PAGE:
Today was a special day 🙂 I got to feed and pet a baby elephant, ride on an elephant’s back, and watch elephants make beautiful paintings. I was grinning from ear to ear the entire day. Elephants are such amazing, beautiful, smart creatures.
THAI ELEPHANT CONSERVATION CENTER
Our special elephant day was at the Thai Elephant Conservation Center (TECC), a government owned elephant care center south of Chiang Mai. TECC supports elephant care and conservation across Thailand. They operate an onsite hospital and mobile clinic that treats sick and needy elephants all over the country free of charge. They work to raise elephant care standards across Thailand through education and public awareness. And they operate a sanctuary where retired, crippled, blind or dangerous elephants can live peacefully. TECC uses the profits from allowing tourism at their center to provide better lives for elephants.
FEEDING A BABY ELEPHANT
This was my favorite experience. Who knew baby elephants were so furry? This sweet little guy had a thick pelt of fur across his back and head. He was quite young, still nursing, and just learning how to feel around with his trunk to grasp food. He kept dropping the big bananas but if you broke them up he would grab little pieces from your hand. Such a cutie. My heart was melting!
RIDING AN ELEPHANT
David and I took a 30 minute elephant ride through the forest and across a lake. It was quite a unique experience riding in a carriage on the back of the elephant while the mahout (elephant trainer and care-giver) guided us. There was a lot of swaying and holding on to the carriage as the elephant hiked along a trail. Although I’m glad I had the experience, I won’t do it again. It wasn’t unpleasant, but I hadn’t really thought about the elephant’s experience until after the ride. We were assured by the mahout that each elephant only takes a few rides a day since TECC has many elephants and few tourists. And the rides really help the center raise money because they are expensive (by Thai standards – 500 baht or $15). But still, I can’t imagine having a carriage on it’s back is comfortable for the elephant. I wish I had just donated the 500 baht or used it to buy lots of bananas and bamboo leaves to feed the elephant. It’s a much more connected experience feeding the elephants than it is riding on their backs.
The elephants perform in a show 3x a day – they paint pictures, play music, turn off and on a spigot to take a drink of water, stack logs and do other feats that demonstrate how elephants were helpful for forest logging in the past. The show demonstrates how smart and trainable elephants are.
The show is very interesting but seeing it and considering the elephant’s experience gave me pause. The elephants perform 3x a day in a 45 minute show and they take ~3 (10, 30 or 60 minute) rides a day with a carriage on their back. That’s a lot of work doing things the elephant would rather not be doing. I think it would be just as interesting for visitors to observe the elephants in their natural state roaming the large expanse of land that TECC owns and the elephants would probably be a lot happier.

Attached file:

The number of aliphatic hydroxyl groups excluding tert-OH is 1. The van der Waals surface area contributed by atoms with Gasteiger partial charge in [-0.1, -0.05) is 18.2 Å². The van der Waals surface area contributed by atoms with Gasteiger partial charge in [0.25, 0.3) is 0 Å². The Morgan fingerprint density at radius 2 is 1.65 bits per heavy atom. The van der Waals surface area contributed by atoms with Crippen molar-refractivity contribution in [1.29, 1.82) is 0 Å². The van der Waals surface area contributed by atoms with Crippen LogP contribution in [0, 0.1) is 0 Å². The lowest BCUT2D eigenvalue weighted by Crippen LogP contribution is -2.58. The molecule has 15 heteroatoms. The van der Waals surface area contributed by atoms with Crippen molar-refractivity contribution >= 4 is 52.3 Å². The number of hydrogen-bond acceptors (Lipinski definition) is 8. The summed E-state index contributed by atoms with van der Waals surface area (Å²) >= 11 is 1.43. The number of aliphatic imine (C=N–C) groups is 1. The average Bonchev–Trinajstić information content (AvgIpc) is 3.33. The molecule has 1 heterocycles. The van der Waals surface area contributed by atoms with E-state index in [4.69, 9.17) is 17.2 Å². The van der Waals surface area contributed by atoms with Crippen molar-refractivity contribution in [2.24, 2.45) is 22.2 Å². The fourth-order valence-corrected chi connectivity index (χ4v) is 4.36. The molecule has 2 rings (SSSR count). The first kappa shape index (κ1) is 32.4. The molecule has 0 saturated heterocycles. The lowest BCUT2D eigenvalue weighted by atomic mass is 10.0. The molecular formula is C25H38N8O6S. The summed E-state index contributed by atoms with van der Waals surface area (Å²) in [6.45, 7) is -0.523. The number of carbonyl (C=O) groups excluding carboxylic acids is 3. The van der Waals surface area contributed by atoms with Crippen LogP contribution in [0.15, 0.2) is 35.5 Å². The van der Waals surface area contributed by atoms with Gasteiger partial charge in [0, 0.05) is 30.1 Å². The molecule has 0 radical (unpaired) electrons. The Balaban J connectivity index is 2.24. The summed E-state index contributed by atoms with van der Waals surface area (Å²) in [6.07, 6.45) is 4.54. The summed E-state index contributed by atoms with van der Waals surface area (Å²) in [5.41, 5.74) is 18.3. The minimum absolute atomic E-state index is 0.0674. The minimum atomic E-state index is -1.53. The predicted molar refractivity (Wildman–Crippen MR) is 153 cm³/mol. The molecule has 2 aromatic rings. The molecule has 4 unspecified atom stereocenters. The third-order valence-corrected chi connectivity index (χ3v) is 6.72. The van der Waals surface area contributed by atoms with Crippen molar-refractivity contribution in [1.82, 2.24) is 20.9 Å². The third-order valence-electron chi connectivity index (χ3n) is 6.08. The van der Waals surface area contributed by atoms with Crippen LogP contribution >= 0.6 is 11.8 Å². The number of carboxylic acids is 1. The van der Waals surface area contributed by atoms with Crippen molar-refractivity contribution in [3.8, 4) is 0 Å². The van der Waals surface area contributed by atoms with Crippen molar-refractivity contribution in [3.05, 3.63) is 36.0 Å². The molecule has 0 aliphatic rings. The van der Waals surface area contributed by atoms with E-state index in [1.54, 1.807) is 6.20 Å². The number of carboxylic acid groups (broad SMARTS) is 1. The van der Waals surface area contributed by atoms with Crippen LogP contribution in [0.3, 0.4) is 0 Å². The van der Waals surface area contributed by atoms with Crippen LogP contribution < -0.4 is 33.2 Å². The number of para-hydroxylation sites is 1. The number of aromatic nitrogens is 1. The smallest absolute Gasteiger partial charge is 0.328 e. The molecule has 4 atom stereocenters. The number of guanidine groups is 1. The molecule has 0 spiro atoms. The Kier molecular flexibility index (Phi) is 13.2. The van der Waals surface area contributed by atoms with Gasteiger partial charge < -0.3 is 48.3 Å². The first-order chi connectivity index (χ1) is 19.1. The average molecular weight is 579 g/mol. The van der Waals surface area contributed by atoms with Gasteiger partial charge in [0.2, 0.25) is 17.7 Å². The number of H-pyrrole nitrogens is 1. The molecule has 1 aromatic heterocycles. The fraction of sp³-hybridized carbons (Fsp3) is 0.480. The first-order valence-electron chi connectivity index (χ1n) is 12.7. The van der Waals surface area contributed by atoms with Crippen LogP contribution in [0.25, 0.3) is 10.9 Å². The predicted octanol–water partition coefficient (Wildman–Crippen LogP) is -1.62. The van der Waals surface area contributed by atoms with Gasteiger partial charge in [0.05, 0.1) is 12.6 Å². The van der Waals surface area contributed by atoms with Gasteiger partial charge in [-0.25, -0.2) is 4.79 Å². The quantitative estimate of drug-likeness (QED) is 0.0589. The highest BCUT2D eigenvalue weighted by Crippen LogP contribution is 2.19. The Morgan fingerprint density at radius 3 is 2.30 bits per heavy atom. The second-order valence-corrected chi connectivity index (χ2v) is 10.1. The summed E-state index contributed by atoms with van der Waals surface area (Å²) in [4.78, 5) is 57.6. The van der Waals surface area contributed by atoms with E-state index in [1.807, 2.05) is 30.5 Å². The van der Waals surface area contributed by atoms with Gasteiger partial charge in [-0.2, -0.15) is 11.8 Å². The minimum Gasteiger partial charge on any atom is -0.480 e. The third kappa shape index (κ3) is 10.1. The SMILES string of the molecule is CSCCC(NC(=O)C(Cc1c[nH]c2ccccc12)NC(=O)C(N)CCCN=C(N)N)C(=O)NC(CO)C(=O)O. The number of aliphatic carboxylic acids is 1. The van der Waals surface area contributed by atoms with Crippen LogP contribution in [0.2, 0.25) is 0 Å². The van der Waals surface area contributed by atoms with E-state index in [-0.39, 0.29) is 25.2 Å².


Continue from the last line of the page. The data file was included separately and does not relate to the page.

Although the day was absolutely magical and I adored every minute of it, after I took a step back and sank out of my euphoria, I realized some big areas of improvement for TECC. Although they are doing many great things: providing free elephant medical care and free mahout training and education; running a sanctuary for retired, injured, or dangerous elephants; and allowing the elephants to go into the forest, their natural habitat, from 3pm until 8am every day while the park is closed. They are also requiring a lot of work from the elephants. I think the experience at TECC could be vastly improved if they transitioned instead to allowing the elephants to roam more freely. Perhaps, with mahout supervision, visitors could still pet and feed the elephants, maybe even go on a little walk beside an elephant. But I think the show and elephant rides should go. Maybe these elephant’s lives are vastly improved from those who are still logging, but they are not what they should be, which is free. TECC should allow the elephants a better life by giving them more freedom.
SITTING ON A HIGHWAY
A common practice in Thailand is to sit out on the road and wait for the bus. I guess that sounds similar to anywhere in the US, where you wait at a bus stop. But in Thailand, at least rural Thailand where we were, there is no bus stop and there are no bus timetables, at least none that we could find. So, after being advised by TECC staff, we ventured out onto the side of the highway and sat down hoping to see a bus to flag down. We only waited 15 or so minutes! And made a sweet new song as we waited. BTW, buses are super cheap – TECC to Chiang Mai is a 1.5 hr ride and cost 40 baht per person ($1).